GPoM : 1 Conventions

The Generalized Global Polynomial Modelling (GPoM) package allows a generic formulation of any Ordinary Differential Equations (ODEs) in polynomial form. The aim of the present vignette 1 Conventions is to introduce briefly the way to describe a set of polynomial ODEs with GPoM and to show how to perform its numerical integration^[Mangiarotti S, Le Jean F, Chassan M, Drapeau L, Huc M. 2018. GPoM: Generalized Polynomial Modelling. Version 1.1. Comprehensive R Archive Network. https://cran.r-project.org/package=GPoM.].

Conventions used to describe a polynomial

The polynomial description is based on a convention defined by the function regOrd that provides the order of the polynomial terms. This convention depends on the model dimension (that is the number nVar of state variables), and on the maximum polynomial degree used for the formulation (defined by the parameter dMax). This order can be visualized using the poLabs function. For instance, for nVar = 3 and dMax = 2, the convention used to formulate a polynomial will be:

nVar = 3
dMax = 2
poLabs(nVar = nVar, dMax = dMax)

This formulation has pMax = 10 terms:

nVar = 3
dMax = 2
pMax =  d2pMax(nVar, dMax)

Based on this convention, one single ordinary differential equation (ODE) in polynomial form with nVar variables and of maximum polynomial degree dMax can be formulated as one single vector using the convention given by regOrd(nVar, dMax). As an example, the equation :

$dX_1/dt = 1 + 2 X_1 - 3 X_1X_3 + 4 X_2^2$

has the three variables $X_1$, $X_2$ and $X_3$ (it thus requires at least nVar = 3) and is of maximum polynomial degree two due to terms $X_1X_3$ and $X_2^2$ (it thus requires at least dMax = 2). Following the convention defined by poLabs(nVar = 3, dMax = 2), it will require the definition of the following vector of parameters:

param <- c(1, 0, 0, 0, 0, 4, 2, -3, 0, 0)

Indeed:

nVar = 3
dMax = 2
cbind(param, poLabs(nVar, dMax))

The same convention will be used for any other equation. Note that, by default, the notation used for the variables is X1, X2, etc. However, to facilitate the analysis, alternative notations may also be used using the optional parameter Xnote:

poLabs(3, 2, Xnote = 'y')

or for a full choice of the notation:

poLabs(3, 2, Xnote = c('x','W','y'))

Definition of a set of polynomial ODE

A set of $N$ equations will require the definition of $N$ parameter vectors and will thus be represented by a matrix of pMax lines by nVar columns. For example, the Rössler system^[O. Rössler, An Equation for Continuous Chaos, Physics Letters, 57A(5), 1976, 397-398] is defined by a set of three equations

$dx/dt = - y - z$

$dy/dt = x + a y$

$dz/dt = b + z (x - c)$.

For $(a = 0.52, b = 2, c = 4)$, this system can be decribed by three vectors (one for each equation)

# parameters
a = 0.52
b = 2
c = 4
# equations
Eq1 <- c(0,-1, 0,-1, 0, 0, 0, 0, 0, 0)
Eq2 <- c(0, 0, 0, a, 0, 0, 1, 0, 0, 0)
Eq3 <- c(b,-c, 0, 0, 0, 0, 0, 1, 0, 0)

The model formulation is obtained by concatenating the vectors of the three equations into one single matrix K containing all the coefficients of the model:

K = cbind(Eq1, Eq2, Eq3)

The corresponding model equations can be edited in a mathematical form using the function visuEq()

visuEq(K)

By default, the notation used in visuEq for the variables is X with an indicative number, such as X1, X2, etc. Alternative notation can be used to edit the equations with the visuEq function using the optional parameter substit. For substit = 1, single letters are automatically chosen such as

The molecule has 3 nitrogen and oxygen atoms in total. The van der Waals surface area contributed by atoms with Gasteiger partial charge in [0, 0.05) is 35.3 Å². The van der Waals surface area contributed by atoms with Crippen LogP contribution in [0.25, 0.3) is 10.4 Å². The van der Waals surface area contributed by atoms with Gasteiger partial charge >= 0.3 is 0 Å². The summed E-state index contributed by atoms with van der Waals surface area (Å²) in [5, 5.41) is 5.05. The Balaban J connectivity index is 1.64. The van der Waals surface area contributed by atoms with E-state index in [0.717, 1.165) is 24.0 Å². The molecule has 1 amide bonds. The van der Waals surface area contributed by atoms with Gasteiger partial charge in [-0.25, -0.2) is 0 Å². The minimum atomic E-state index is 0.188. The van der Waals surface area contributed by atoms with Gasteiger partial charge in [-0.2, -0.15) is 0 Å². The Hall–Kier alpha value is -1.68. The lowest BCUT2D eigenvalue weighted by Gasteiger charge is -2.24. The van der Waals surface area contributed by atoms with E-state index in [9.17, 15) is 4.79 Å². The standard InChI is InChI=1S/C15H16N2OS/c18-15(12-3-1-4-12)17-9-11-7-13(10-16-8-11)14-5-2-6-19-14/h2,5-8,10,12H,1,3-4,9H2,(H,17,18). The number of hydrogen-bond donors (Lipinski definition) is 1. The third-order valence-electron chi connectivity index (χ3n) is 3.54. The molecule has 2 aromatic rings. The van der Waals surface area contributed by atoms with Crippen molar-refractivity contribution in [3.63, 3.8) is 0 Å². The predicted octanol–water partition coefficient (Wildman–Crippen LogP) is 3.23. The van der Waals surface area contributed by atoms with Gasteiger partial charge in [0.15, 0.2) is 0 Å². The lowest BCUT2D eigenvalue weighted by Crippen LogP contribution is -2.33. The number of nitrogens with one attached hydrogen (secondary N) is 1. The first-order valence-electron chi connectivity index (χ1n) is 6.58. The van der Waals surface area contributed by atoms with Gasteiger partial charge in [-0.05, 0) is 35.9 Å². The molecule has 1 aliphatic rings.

visuEq(K, substit = 1)

The notation can be defined also manually, such as:

visuEq(K, substit = c("U", "V", "W"))

Numerical integration

The numerical integration of the model defined by matrix K can be done using the numicano function. It requires the use of the external package deSolve. The following parameters are required as input:

# The initial conditions of the system variables
v0 <- c(-0.6, 0.6, 0.4)
# the model formulation K (see former section)
# the number of integration steps `Istep`
nIstep <- 5000
# the time step length `onestep`
onestep = 1/50
# the model dimension `nVar`
nVar = 3
# the maximum polynomial degree `dMax`
dMax = 2

The numerical integration is launched as follows:

outNumi <- numicano(nVar, dMax, Istep = nIstep, onestep = onestep, KL = K, v0 = v0)

The output of the function numicano is a list that contains (1) a memory $KL of the model parameters

outNumi$KL

from which nVar and dMax (required to reformulate the equations) can be retrieved

# nVar
dim(outNumi$K)[2]
# dMax
pMax <- dim(outNumi$K)[1]
p2dMax(nVar, pMaxKnown = pMax)

and (2) the simulations $reconstr. This matrix has nVar + 1 columns. The first one is the time, the other ones correspond to the variables of the system $(X1, X2, X3, ...)$ (or $(x,y,z)$ to keep the formulation used previously in the text).

Note that all the other input parameters used in numicano can be retrieved from the outputs:

# initial conditions
head(outNumi$reconstr, 1)[2:(nVar+1)]
# time step
diff(outNumi$reconstr[1:2,1])
# number of integration time step
dim(outNumi$reconstr)[1]

The simulated time series can be plotted as follows:

plot(outNumi$reconstr[,1], outNumi$reconstr[,2], type='l',
     main='time series', xlab='t', ylab = 'x(t)')

and the plot of the phase portrait as well:

plot(outNumi$reconstr[,2], outNumi$reconstr[,3], type='l',
     main='phase portrait', xlab='x(t)', ylab = 'y(t)')

Next steps

The aim of the GPoM package is to retreive ODEs from time series using global modelling. Such type of modelling may require a careful data preprocessing. Simple examples of preprocessing will be given in the next vignette 2 Preprocessing. Examples for applying global modelling to time series will then be presented in vignette 3 Modelling.



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GPoM documentation built on Feb. 18, 2020, 5:08 p.m.